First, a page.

• RAID architecture provides data redundancy in two basic forms: mirroring (RAID 1) and parity (RAID 3, 4, 5 and 6). The implementation of mirroring in RAID 1 architectures involves creating an identical image of the data on a primary disk on a secondary disk. The contents of the primary and secondary disks in the array are identical. RAID 1 architecture requires at least two drives and has increased reliability when compared to a single disk. Since each disk contains a complete copy of the data, and can be independently addressed, reliability is increased by a factor equal to the power of the number of independent mirrored disks, i.e. in a two disk arrangement, reliability is increased by a factor of four.
  • RAID 3, 4, 5, or 6 architectures generally utilise three or more disks of identical capacity. In these architectures, two or more of the disks are utilised for reading/writing of data and one or more of the disks store parity information. Data interleaving across the disks is usually in the form of data “striping” in which the data to be stored is broken down into blocks called “stripe units”. The “stripe units” are then distributed across the disks.
  • Therefore, should one of the disks in a RAID group fail or become corrupted, the missing data can be recreated from the data on the other disks. The data may be reconstructed through the use of the redundant “stripe units” stored on the remaining disks. However, RAID architectures utilising parity configurations need to generate and write parity information during a write operation. This may reduce the performance of the system.
  • However, even in a multiply redundant system such as a RAID array, certain types of errors and corruptions cannot be detected or reported by the RAID hardware and associated controllers.
  • A number of errors and corruptions fall into this category. One such error is a misdirected write. This is a situation where a block of data which is supposed to be written to a first location is actually written to a second, incorrect, location. In this case, the system will not return a disk error because there has not, technically, been any corruption or hard drive error. However, on a data integrity level, the data at the second location has been overwritten and lost, and old data is still present at the first location. These errors remain undetected by the RAID system.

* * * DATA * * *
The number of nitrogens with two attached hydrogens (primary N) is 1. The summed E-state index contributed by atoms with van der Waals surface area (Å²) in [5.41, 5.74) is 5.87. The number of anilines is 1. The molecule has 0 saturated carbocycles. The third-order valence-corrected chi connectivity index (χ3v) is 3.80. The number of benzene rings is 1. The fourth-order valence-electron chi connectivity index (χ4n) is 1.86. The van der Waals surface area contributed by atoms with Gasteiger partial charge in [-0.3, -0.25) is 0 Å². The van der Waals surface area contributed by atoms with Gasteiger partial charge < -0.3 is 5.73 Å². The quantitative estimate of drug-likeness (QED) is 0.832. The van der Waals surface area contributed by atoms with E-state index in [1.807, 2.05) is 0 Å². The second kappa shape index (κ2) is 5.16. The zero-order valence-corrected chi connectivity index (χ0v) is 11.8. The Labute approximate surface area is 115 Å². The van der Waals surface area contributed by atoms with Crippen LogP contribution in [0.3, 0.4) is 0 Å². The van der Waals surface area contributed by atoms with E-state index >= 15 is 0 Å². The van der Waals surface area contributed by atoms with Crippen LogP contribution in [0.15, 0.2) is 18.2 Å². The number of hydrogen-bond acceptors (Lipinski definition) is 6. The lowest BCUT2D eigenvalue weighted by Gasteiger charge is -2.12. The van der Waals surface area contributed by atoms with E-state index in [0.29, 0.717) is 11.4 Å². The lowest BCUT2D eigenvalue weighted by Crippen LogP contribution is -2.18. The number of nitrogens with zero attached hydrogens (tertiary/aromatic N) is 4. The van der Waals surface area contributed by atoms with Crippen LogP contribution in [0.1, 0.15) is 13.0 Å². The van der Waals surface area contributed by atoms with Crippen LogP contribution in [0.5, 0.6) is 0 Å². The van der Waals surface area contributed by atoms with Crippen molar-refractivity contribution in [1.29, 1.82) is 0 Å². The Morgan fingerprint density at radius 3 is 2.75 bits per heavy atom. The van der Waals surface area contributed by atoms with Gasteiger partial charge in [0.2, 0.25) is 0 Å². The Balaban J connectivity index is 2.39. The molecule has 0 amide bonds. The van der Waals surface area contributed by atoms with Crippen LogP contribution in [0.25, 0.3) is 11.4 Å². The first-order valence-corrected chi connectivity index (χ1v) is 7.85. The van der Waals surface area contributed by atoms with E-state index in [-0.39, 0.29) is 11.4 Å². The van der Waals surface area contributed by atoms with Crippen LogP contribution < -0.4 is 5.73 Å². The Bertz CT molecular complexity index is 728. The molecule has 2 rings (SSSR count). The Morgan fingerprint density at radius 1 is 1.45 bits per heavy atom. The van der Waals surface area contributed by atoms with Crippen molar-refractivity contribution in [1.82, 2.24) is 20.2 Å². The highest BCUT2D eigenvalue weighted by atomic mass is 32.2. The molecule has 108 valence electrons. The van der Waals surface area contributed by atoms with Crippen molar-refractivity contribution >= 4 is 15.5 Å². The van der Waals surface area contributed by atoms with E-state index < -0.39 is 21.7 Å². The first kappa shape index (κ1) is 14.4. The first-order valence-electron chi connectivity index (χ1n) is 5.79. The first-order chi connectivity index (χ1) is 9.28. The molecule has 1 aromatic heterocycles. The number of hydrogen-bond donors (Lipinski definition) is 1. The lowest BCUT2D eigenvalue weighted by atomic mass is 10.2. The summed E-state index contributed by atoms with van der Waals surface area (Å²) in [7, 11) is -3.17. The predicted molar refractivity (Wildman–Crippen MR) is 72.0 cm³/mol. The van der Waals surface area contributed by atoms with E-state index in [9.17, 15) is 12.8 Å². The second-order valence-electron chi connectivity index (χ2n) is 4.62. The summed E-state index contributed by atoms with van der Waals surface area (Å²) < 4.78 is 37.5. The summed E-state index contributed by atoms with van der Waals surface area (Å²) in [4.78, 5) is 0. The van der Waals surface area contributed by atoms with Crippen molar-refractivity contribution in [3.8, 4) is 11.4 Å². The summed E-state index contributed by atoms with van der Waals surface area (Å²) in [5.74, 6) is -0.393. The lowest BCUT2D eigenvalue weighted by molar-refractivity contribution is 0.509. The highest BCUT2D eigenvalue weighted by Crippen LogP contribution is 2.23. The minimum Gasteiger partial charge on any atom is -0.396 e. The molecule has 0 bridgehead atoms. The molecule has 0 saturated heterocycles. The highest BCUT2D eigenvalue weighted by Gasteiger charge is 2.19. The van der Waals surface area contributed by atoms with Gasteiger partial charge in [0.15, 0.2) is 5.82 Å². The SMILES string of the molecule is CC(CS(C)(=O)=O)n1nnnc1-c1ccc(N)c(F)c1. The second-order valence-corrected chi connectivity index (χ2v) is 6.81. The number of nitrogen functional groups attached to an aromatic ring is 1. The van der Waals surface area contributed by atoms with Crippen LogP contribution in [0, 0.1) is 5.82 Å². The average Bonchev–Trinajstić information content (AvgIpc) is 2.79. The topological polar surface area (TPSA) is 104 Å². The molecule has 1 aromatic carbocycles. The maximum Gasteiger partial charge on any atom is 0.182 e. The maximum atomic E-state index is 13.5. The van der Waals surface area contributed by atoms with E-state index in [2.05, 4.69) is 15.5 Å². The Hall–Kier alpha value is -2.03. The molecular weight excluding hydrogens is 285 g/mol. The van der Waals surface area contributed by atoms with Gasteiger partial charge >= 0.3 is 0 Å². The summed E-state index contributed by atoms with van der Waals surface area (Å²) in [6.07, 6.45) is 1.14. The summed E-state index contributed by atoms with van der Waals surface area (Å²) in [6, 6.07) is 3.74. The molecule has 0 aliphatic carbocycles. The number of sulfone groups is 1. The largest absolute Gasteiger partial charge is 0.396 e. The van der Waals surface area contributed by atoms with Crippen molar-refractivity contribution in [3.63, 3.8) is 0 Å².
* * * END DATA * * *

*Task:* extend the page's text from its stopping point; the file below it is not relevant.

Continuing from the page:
• A misdirected read can also cause corruptions. A misdirected read is where data intended to be read from a first location is actually read from a second location. In this situation, parity corruption can occur due to read-modify-write (RMW) operations. Consequently, missing drive data may be rebuilt incorrectly.
  • Another data corruption which can occur is a torn write. This situation occurs where only a part of a block of data intended to be written to a particular location is actually written. Therefore, the data location comprises part of the new data and part of the old data. Such a corruption is, again, not detected by the RAID system.
  • Additionally, data is not always protected by ECC or CRC (cyclic redundancy check) systems. Therefore, such data can become corrupted when being passed from hardware such as the memory and central processing unit (CPU), via hardware adapters and RAID controllers. Again, such an error will not be flagged by the RAID system.
  • When silent data corruption has occurred in a RAID system, a further problem of parity pollution may occur. This is when parity information is calculated from (unknowingly) corrupt data. In this case, the parity cannot be used to correct the corruption and restore the original, non-corrupt, data.
  • Certain RAID systems (for example, RAID 6 systems) can be configured to detect and correct such errors. However, in order to do this, a full stripe read is required for each sub stripe access. This requires significant system resources and time. In addition, certain storage protocols exist which are able to address such issues at least in part. For example, block checksums can be utilised which are able to detect torn writes.
  • One further corruption that can occur is a lost write. This occurs when firmware returns a success code to indicate successful completion of a write, but not actually carry out the write process. Such an error cannot be detected using standard block checksums because the disk block retains data and checksum written on a previous occasion and so the data and checksum are consistent.
  • One approach to the problem of lost writes is what is known as version mirroring. Version mirroring is where each data block which belongs to a RAID stripe contains a version number. The version number is changed with every write to the block, and a parity block is updated to include a list of version numbers of all blocks that are protected thereby.
  • In use, whenever a data block is read, its version number is compared to the corresponding version number stored in the parity block. If a mismatch occurs, the newer block will have a higher version number and can be used to reconstruct the other data block. This approach is outlined theoretically in “Parity Lost and Parity Regained”, A. Krioukov et al, FAST '08.